Cancer Cost Planning and Accounting for Patients Under 65

Key Points

  • Average 1-year costs for lung cancer ranged from $50,700 (stage I) to $97,400 (stage IV) among patients younger than 65, and from $44,000 (stage I) to $71,200 (stage IV) among patients aged 65 and older.
  • 5-year costs followed the same pattern.
  • In general, it was more expensive to treat lung and breast cancers than colorectal or prostate cancers, but care got more expensive in later stages for all types.

A new study published by Banegas et al in JNCCN–Journal of the National Comprehensive Cancer Network has found that cancer care costs in the United States are higher for people under age 65—and that costs increase with disease stage.

Despite the fact that nearly half of new cancer diagnoses occur in people younger than 65, most cost projections are based on SEER-Medicare data, which is typically limited to populations aged 65 or older. This new research compares medical care cost estimates for individuals age 18 and above, providing important evidence about the cost of cancer care across the age spectrum.

“We felt it was important to improve our understanding of cancer costs in the United States for adults of all ages,” said lead author Matthew P. Banegas, PhD, a health services researcher with the Kaiser Permanente Center for Health Research in Portland, Oregon. “Our hope is that the cost estimates in our study will be a valuable resource not only for future research—including inputs for cost- and comparative-effectiveness analyses—but also for oncology program and policy planning within health systems. Any effort to bend the cancer care cost curve must be informed by reliable data from multiple health settings and populations. Our study represents an important step in that direction, and we hope that future studies will continue to help us understand overall costs and cost drivers.”

Study Methods

The researchers looked at 45,522 adults diagnosed with cancer between January 1, 1988, and December 31, 2007, with at least 30 days of continuous health plan eligibility during the study period (January 1, 2000, through December 31, 2008). All were enrolled in one of the following four health plans: Henry Ford Health System (Detroit); Kaiser Permanente Colorado (Denver); Kaiser Permanente Northwest (Portland, Oregon); and Kaiser Permanente Washington (formerly Group Health Cooperative, Seattle). These plans provide both private and public health insurance coverage, including Medicare Advantage and Medicaid risk contracts. Patients were matched with a control population without any history of cancer. Medical care costs were estimated using the Standardized Relative Resource Cost Algorithm. The participants were followed until date of death, disenrollment from their health plan, or the end of the observation.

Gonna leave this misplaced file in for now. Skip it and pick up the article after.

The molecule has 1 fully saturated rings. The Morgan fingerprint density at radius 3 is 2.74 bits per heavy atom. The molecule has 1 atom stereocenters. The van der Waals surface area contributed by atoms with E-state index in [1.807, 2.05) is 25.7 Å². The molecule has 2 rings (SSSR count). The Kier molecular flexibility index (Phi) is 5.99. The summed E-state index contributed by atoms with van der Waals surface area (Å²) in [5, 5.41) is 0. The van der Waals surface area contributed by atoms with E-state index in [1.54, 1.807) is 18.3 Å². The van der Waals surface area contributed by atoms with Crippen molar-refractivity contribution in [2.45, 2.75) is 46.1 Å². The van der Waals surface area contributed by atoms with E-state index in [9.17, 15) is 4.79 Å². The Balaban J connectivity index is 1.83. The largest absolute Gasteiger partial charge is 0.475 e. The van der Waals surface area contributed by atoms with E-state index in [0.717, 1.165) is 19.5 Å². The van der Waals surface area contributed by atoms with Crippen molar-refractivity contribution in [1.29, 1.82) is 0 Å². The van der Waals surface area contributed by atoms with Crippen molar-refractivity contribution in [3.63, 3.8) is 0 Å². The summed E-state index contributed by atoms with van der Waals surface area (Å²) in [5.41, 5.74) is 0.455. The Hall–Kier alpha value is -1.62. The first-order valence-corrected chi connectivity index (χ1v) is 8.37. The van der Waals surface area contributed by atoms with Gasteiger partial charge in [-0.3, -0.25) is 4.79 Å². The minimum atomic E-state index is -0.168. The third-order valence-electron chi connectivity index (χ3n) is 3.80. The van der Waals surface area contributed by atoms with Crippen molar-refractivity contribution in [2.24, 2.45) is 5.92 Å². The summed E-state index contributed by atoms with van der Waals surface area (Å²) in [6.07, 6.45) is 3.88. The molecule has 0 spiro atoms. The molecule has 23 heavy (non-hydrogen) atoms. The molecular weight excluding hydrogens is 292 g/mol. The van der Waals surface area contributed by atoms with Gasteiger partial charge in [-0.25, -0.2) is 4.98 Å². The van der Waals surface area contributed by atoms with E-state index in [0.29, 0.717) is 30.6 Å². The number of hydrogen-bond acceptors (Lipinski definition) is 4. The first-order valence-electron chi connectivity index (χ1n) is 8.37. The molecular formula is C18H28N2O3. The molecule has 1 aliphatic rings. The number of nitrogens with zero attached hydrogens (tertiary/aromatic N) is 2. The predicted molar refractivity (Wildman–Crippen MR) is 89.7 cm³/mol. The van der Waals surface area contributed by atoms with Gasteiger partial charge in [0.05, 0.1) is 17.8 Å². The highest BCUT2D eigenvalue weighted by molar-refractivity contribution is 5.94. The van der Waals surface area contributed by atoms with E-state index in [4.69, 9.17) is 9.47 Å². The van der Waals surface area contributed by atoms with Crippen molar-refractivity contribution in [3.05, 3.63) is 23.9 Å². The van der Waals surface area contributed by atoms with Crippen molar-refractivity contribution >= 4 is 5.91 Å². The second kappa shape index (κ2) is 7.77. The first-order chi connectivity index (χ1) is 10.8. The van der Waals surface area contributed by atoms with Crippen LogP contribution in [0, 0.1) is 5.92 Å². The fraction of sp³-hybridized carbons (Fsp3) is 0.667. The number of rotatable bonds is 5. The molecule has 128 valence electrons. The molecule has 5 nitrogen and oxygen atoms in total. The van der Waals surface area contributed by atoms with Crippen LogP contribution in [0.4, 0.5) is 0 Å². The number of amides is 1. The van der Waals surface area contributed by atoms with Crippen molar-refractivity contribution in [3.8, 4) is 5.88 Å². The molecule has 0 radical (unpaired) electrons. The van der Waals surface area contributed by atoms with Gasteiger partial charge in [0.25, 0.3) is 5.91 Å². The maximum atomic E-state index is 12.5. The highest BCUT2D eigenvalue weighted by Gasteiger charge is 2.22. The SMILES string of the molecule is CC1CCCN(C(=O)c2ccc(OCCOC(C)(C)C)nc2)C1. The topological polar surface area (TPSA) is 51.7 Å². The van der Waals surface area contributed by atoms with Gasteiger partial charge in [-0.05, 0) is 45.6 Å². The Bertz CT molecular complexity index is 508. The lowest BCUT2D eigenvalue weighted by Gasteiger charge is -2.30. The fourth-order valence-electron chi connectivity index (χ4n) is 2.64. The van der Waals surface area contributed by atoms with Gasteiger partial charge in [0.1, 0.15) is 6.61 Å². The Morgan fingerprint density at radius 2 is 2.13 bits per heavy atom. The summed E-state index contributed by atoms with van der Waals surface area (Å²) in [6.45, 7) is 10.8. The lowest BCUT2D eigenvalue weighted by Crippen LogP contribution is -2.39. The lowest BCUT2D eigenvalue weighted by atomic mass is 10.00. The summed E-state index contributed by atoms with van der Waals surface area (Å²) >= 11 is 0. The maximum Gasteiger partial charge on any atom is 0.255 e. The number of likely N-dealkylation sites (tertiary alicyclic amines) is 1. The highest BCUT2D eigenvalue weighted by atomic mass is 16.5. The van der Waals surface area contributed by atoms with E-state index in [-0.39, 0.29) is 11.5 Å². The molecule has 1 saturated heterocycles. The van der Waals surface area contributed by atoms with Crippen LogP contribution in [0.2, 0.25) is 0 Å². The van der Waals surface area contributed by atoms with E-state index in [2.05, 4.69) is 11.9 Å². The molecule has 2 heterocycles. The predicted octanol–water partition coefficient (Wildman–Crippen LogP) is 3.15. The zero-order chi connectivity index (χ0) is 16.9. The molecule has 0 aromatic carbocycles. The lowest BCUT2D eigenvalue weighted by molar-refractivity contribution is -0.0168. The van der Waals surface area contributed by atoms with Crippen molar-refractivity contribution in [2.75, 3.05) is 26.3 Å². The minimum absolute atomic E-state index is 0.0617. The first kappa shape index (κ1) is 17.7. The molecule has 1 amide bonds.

Findings

The study examined medical care costs for the four most common types of cancer in the United States: breast, colorectal, lung, and prostate cancer. The researchers found average 1-year costs for lung cancer ranged from $50,700 (stage I) to $97,400 (stage IV) among patients younger than 65, and from $44,000 (stage I) to $71,200 (stage IV) among patients aged 65 and older (reported in 2015 dollars and adjusted for inflation). Five-year costs followed the same pattern. In general, it was more expensive to treat lung and breast cancers than colorectal or prostate cancers, but care got more expensive in later stages for all types.

Dr. Banegas offered a word of caution that these numbers could be on the low side: “Given that cancer care costs have continued to rise since the end of our study period (2008), the costs we report serve as conservative estimates of what we expect to see for the foreseeable future.”

In addition to expanding on the age group, the researchers extended findings from similar studies based on Medical Expenditure Panel Survey (MEPS) data, adding key clinical information such as stage at diagnosis and date of diagnosis. Their hope is to provide a unique tool for comparing monthly phase-of-care, 1-year, and 5-year cost estimates based on age at diagnosis, stage at diagnosis, and total vs net cost.

The findings confirm prior research demonstrating that screening and early detection is cost effective compared with treating cancer after it becomes symptomatic.

“This study emphasizes some important lessons about cancer care and prevention,” said Dawn Provenzale, MD, MS, Chair of the NCCN Clinical Practice Guidelines in Oncology (NCCN Guidelines®) Panel for Colorectal Cancer Screening. “Namely, treatment for early stage cancer is less costly than treatment for later stage disease, underscoring the importance of screening in order to detect cancer at an earlier stage. Identifying and treating cancer at an early stage can save money and lives in the long term. The authors should be congratulated for providing new information on cancer care costs that emphasizes the importance of prevention and early detection.”

The content in this post has not been reviewed by the American Society of Clinical Oncology, Inc. (ASCO®) and does not necessarily reflect the ideas and opinions of ASCO®.


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